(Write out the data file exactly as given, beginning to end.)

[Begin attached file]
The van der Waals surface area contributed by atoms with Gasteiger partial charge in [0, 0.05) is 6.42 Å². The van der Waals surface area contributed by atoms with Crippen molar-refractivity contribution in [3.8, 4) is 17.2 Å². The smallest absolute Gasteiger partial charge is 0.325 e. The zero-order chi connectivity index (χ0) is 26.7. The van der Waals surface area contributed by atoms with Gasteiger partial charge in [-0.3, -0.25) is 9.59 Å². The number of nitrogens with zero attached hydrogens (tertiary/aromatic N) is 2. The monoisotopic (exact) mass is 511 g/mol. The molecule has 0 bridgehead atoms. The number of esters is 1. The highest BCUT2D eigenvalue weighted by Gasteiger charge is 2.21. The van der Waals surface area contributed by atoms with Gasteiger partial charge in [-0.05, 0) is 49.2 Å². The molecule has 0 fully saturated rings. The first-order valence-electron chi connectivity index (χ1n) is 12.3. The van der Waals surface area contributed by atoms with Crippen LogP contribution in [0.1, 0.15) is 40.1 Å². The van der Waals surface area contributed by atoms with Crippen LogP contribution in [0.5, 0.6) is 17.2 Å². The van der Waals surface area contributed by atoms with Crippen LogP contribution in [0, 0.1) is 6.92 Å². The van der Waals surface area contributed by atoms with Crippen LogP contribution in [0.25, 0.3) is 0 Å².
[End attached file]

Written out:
The van der Waals surface area contributed by atoms with Gasteiger partial charge in [0, 0.05) is 6.42 Å². The van der Waals surface area contributed by atoms with Crippen molar-refractivity contribution in [3.8, 4) is 17.2 Å². The smallest absolute Gasteiger partial charge is 0.325 e. The zero-order chi connectivity index (χ0) is 26.7. The van der Waals surface area contributed by atoms with Gasteiger partial charge in [-0.3, -0.25) is 9.59 Å². The number of nitrogens with zero attached hydrogens (tertiary/aromatic N) is 2. The monoisotopic (exact) mass is 511 g/mol. The molecule has 0 bridgehead atoms. The number of esters is 1. The highest BCUT2D eigenvalue weighted by Gasteiger charge is 2.21. The van der Waals surface area contributed by atoms with Gasteiger partial charge in [-0.05, 0) is 49.2 Å². The molecule has 0 fully saturated rings. The first-order valence-electron chi connectivity index (χ1n) is 12.3. The van der Waals surface area contributed by atoms with Crippen LogP contribution in [0.1, 0.15) is 40.1 Å². The van der Waals surface area contributed by atoms with Crippen LogP contribution in [0.5, 0.6) is 17.2 Å². The van der Waals surface area contributed by atoms with Crippen LogP contribution in [0, 0.1) is 6.92 Å². The van der Waals surface area contributed by atoms with Crippen LogP contribution in [0.25, 0.3) is 0 Å².